I just saved this post as “after the storm” and it gave me a chuckle. I sound like Jim Cantore or one of those cute guys on the Weather Channel. What I meant, of course, was how we can help our homes and properties recover from snow, ice and polar vortices. Sadly, our friends in the Northeast are being hit with another polar vortex and although we aren’t expected to see the snow accumulation that they are, we are looking forward (or not!) to another very cold week in Middle Tennessee. If you read last week’s post, you hopefully took some precautions to ready your home for the cold weather, but what should we do after the storms?
First of all, if you do have a great deal of snow, you need to make a quick inspection and decision about your roof. One square foot of compacted snow can weigh up to fifty pounds, so you could easily have a ton (literally!) of snow on your roof. Obviously, that weight isn't good, but the real issue is melting and refreezing. When snow begins to melt and then refreezes overnight, it can cause ice dams… nasty, little blockages that can cause water to drain INSIDE, ruin walls, insulation and cause a huge amount of damage to your home. The quickest and easiest way to remove snow from your roof is by using a roof rake. These are standard home tools in the Northeast and less popular in the Midwest and South, but worth an investment if you're anticipating a storm with lots of snow.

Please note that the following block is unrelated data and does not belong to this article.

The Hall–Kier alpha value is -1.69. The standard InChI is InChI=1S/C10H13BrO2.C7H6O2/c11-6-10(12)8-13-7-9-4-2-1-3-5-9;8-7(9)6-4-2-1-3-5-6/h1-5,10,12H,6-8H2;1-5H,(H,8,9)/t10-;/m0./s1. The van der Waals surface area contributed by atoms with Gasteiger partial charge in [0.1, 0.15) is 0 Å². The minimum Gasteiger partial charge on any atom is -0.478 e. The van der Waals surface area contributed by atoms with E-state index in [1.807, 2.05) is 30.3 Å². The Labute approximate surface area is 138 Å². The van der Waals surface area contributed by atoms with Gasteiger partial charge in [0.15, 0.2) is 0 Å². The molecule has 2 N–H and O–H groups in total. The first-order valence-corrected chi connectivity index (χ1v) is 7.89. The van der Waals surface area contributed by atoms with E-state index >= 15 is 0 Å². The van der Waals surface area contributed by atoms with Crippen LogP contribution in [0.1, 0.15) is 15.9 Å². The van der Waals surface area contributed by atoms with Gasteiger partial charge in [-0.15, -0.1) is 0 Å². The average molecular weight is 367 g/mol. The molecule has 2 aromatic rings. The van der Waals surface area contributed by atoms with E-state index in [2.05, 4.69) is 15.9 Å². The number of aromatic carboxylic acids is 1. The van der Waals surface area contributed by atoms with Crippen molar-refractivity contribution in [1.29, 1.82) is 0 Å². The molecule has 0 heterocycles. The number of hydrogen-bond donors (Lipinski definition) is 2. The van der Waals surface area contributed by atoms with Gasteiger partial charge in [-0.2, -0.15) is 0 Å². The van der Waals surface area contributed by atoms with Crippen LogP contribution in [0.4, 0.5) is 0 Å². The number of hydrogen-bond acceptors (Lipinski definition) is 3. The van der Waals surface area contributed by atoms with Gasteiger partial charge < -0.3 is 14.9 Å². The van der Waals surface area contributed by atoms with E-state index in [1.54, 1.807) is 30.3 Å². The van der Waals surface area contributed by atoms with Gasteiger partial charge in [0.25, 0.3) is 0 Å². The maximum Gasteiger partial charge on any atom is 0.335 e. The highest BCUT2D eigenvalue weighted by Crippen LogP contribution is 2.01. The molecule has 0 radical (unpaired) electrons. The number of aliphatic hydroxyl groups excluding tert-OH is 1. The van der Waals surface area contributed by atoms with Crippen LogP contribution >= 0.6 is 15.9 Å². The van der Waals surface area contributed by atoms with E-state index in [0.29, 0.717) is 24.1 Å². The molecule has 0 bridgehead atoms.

Even the most proactive homeowners may experience ice damming and blockages during these extreme winter weather cycles. It's important to remove that ice and snow with salt or deicers as soon as possible and make sure that moisture is diverted away from sensitive areas like gutters, eaves and your foundation. If you didn't coat your driveway and sidewalks with a deicer before the storm, do it as quickly as possible after. The expansion and contraction of frozen water can wreck havoc on a driveway, causing cracking and heaving.
Inspect your home's siding or masonry and look for cracks, holes and fissures. Without a critical eye, damages might not be discovered for months, making a homeowner's claim difficult to file and collect. Another area susceptible to damage from ice and snow is your fireplace and chimney. Make sure that ice and snow is not blocking the flue and exhaust lines before you light a fire in your fireplace!
Lastly, inspect trees, particularly large, mature trees on your property for splits, weakened branches and breaks. If your trees are located near power lines, it is even more imperative that you ensure they are secure and sound after a storm. The only thing worse than being snowed in is being snowed in without power! Remove weakened and cracked branches immediately, even if the trees in question are not a power threat. Cracked branches can collect moisture, freeze and create even bigger problems than the original crack.
After you thaw a bit, congratulate yourself on protecting and preserving your most important investment. And remember… Spring is only a few months away. Stay warm, friends!